I feel i can never do you justice in these few words i write here , only that you lived your life to the full and as each year passes i can only hope to try my best to emulate the high standards of the determination and integrity examples you set for me.

I love and miss you so very very much dad, i really hope you are in a better place being payed back as generously as you were with us.

Mr T Reid Snr

Mr T Reid Snr

On Wednesday 28th it will have been four years since my father, Mr T Reid Snr passed on, he was only 67 years old and is very sorely missed. I still get regular comments from customers about Tommy or Tammy Reid the sweep (as they used to call him) in the old days. Some tell a wee story that makes me laugh whilst reminding me just how hard he used to work back then and how i can’t believe its been four years already.

My own memories too are still quite vivid; being the sweeps son back in the 70’s brought with it much opportunity for adventure. I being a somewhat precocious child , of course took every chance i got to explore customers gardens , farms , outbuildings , animals and the best part, the views from their rooftops. I remember in the days before we got our first roof ladder, when the job was very much more about climbing skills , judgement and a fair bit of daring…at times it was even acrobatic and at high heights too. No joke, it was a dangerous job and we regularly risked life and limb for just a few pounds each sweep back then [but without any foolishness and we prided ourselves on keeping our skill levels high] and that’s not even considering all the soot that was inhaled and otherwise ingested into our bodies too.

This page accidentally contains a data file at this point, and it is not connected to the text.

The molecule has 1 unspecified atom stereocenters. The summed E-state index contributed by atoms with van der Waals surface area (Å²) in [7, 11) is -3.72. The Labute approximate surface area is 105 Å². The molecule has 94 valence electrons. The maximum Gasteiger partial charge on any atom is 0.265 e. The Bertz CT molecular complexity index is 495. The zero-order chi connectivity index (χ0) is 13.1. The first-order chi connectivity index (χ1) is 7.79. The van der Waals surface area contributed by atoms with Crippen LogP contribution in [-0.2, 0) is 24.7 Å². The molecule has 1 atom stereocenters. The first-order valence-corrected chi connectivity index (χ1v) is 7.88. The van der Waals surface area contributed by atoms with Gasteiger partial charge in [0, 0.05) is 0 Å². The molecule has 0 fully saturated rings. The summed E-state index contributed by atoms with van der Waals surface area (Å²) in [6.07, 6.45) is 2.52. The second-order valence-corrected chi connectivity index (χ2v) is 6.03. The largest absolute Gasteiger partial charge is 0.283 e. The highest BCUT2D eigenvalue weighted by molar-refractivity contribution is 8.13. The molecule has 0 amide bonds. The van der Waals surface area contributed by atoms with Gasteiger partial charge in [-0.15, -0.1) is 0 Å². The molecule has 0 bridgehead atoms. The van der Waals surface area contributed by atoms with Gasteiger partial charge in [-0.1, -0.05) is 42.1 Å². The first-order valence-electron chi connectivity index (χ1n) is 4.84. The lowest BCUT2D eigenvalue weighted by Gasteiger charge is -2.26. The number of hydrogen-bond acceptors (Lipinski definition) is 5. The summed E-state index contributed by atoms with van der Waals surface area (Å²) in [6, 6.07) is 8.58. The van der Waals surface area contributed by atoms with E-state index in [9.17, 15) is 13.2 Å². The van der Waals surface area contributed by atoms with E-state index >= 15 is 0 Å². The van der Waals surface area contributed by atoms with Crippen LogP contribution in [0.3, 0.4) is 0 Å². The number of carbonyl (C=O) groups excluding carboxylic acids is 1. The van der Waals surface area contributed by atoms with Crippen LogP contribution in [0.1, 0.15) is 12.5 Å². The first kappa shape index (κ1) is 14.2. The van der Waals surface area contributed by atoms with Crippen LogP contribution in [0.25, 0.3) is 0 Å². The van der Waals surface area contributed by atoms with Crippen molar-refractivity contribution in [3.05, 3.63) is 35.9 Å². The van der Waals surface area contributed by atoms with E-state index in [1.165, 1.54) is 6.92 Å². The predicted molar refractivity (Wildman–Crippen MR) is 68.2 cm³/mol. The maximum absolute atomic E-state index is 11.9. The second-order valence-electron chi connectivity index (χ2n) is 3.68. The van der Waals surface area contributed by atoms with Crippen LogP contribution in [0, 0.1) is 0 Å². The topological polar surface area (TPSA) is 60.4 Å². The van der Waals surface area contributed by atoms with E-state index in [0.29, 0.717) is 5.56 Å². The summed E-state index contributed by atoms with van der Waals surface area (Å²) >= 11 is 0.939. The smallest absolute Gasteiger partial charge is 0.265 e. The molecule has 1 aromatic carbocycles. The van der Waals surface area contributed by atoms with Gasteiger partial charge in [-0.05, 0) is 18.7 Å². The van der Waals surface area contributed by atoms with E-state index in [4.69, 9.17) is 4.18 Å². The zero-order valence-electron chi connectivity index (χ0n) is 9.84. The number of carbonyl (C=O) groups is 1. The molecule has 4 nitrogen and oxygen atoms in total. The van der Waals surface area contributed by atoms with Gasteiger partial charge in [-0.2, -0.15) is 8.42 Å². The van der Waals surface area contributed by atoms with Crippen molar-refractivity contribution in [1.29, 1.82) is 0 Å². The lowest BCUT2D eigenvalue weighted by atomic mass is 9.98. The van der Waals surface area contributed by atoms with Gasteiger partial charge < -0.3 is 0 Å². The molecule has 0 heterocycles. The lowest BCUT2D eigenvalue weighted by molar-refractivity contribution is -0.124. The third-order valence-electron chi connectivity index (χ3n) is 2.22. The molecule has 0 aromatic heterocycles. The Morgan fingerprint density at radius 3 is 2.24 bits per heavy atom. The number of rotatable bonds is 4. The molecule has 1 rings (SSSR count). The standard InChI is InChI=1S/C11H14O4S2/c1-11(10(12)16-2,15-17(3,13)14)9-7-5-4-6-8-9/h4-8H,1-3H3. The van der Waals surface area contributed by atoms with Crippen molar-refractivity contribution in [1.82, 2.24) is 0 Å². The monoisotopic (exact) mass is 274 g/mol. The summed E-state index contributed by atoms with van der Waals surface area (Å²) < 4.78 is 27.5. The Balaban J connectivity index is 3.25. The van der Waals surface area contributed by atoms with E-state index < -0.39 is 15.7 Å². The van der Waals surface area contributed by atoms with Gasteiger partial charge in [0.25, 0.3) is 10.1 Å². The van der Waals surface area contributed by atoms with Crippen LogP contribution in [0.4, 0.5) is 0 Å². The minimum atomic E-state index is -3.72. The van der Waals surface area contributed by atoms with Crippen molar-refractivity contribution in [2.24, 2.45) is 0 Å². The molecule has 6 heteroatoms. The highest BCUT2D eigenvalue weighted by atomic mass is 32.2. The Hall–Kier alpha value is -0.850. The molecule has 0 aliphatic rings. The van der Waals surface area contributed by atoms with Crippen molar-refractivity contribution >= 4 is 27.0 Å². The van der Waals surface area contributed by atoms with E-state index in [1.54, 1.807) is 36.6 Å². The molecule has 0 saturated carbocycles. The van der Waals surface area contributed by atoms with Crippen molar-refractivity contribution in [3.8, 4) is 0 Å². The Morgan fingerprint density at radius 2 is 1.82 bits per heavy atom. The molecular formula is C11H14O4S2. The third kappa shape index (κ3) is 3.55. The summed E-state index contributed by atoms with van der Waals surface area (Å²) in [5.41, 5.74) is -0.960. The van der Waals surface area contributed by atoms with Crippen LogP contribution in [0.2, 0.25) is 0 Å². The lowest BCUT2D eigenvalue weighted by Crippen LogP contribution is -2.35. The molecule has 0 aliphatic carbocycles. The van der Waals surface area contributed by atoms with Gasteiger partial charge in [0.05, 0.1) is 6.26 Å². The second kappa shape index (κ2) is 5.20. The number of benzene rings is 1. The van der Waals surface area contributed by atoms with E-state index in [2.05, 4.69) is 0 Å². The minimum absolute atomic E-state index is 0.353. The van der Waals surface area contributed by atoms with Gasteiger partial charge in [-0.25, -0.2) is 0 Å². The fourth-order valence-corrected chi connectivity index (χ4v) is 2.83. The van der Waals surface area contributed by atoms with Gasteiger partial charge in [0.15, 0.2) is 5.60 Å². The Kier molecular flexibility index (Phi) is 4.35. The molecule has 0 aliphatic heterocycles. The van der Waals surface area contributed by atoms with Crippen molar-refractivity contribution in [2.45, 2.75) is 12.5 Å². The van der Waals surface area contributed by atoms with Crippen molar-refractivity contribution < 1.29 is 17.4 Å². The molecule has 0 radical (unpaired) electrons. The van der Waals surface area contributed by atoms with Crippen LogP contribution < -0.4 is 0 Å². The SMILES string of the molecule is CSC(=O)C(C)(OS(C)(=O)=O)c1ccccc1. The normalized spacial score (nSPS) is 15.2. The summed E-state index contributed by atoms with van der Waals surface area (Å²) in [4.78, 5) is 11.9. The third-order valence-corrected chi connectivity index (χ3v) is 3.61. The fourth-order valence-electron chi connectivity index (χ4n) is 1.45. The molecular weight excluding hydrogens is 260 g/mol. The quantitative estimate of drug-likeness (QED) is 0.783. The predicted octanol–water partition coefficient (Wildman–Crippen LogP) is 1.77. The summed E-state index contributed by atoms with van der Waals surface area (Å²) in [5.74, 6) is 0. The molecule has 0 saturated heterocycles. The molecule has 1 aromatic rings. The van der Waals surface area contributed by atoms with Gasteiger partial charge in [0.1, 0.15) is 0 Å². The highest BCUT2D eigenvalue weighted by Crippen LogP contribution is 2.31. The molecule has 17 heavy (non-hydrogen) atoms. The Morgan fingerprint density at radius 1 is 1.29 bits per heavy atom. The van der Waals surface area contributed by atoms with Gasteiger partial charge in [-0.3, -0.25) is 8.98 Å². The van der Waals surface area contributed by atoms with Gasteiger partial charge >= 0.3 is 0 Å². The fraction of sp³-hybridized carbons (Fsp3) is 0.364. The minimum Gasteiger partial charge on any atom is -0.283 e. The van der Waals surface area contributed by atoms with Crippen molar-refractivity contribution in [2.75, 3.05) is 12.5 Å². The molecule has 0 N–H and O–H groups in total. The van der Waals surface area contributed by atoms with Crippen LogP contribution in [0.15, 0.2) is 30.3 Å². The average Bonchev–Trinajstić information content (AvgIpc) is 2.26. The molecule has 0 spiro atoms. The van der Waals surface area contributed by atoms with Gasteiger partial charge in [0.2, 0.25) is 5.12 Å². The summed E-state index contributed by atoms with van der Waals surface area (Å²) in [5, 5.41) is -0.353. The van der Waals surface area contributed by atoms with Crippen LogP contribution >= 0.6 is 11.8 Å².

My father was one of the most patient and generous men i ever had the the good fortune to meet and was a great dad who always really went above and beyond for me. He liked his work but him being the very sociable man that he was, liked his customers even more. He had a great relationship and reputation with nearly all his customers, some of them being loyal for decades at a time including familial generations and some are still customers to this very day.

I had a very lucky childhood growing up as the son of the chimney sweep in the 1970’s, of course the days were very different from now back then and after a hard days work he’d often come home with an assortment of gifts from customers farms or whatever businesses and hobbies that they spent their time on. Great times , great memories of a really really great man.